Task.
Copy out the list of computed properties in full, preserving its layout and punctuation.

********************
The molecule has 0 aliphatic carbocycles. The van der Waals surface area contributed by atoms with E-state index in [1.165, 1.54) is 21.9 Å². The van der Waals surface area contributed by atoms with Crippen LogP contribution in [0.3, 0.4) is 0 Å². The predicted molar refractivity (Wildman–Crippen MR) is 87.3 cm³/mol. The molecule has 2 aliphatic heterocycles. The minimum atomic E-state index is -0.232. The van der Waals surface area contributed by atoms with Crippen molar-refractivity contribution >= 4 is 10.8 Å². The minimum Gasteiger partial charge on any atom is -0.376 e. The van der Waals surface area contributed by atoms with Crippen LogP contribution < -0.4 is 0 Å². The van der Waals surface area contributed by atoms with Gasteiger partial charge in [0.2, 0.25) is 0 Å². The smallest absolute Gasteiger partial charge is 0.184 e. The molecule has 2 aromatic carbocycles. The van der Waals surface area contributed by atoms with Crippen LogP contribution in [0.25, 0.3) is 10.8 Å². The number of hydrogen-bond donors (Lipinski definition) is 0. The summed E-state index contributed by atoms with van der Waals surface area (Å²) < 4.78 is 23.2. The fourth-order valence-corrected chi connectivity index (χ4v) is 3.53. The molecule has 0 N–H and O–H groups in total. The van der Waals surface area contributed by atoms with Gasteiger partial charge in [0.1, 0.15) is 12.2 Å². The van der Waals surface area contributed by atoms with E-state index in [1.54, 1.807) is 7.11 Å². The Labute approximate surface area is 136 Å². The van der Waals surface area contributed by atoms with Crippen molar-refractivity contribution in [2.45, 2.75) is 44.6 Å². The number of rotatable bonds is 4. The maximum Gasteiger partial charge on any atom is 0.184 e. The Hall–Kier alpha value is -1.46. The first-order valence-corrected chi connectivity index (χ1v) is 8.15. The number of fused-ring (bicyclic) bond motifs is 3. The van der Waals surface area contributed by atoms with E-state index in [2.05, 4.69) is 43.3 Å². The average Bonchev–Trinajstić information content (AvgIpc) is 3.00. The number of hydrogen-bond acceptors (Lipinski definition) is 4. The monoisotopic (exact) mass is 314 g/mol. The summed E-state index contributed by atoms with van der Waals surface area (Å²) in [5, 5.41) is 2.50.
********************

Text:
The molecule has 0 aliphatic carbocycles. The van der Waals surface area contributed by atoms with E-state index in [1.165, 1.54) is 21.9 Å². The van der Waals surface area contributed by atoms with Crippen LogP contribution in [0.3, 0.4) is 0 Å². The predicted molar refractivity (Wildman–Crippen MR) is 87.3 cm³/mol. The molecule has 2 aliphatic heterocycles. The minimum atomic E-state index is -0.232. The van der Waals surface area contributed by atoms with Crippen molar-refractivity contribution >= 4 is 10.8 Å². The minimum Gasteiger partial charge on any atom is -0.376 e. The van der Waals surface area contributed by atoms with Crippen LogP contribution < -0.4 is 0 Å². The van der Waals surface area contributed by atoms with Gasteiger partial charge in [0.2, 0.25) is 0 Å². The smallest absolute Gasteiger partial charge is 0.184 e. The molecule has 2 aromatic carbocycles. The van der Waals surface area contributed by atoms with Crippen LogP contribution in [0.25, 0.3) is 10.8 Å². The number of hydrogen-bond donors (Lipinski definition) is 0. The summed E-state index contributed by atoms with van der Waals surface area (Å²) < 4.78 is 23.2. The fourth-order valence-corrected chi connectivity index (χ4v) is 3.53. The molecule has 0 N–H and O–H groups in total. The van der Waals surface area contributed by atoms with Gasteiger partial charge in [0.1, 0.15) is 12.2 Å². The van der Waals surface area contributed by atoms with E-state index in [1.54, 1.807) is 7.11 Å². The Labute approximate surface area is 136 Å². The van der Waals surface area contributed by atoms with Crippen molar-refractivity contribution in [2.45, 2.75) is 44.6 Å². The number of rotatable bonds is 4. The maximum Gasteiger partial charge on any atom is 0.184 e. The Hall–Kier alpha value is -1.46. The first-order valence-corrected chi connectivity index (χ1v) is 8.15. The number of fused-ring (bicyclic) bond motifs is 3. The van der Waals surface area contributed by atoms with E-state index in [2.05, 4.69) is 43.3 Å². The average Bonchev–Trinajstić information content (AvgIpc) is 3.00. The number of hydrogen-bond acceptors (Lipinski definition) is 4. The monoisotopic (exact) mass is 314 g/mol. The summed E-state index contributed by atoms with van der Waals surface area (Å²) in [5, 5.41) is 2.50.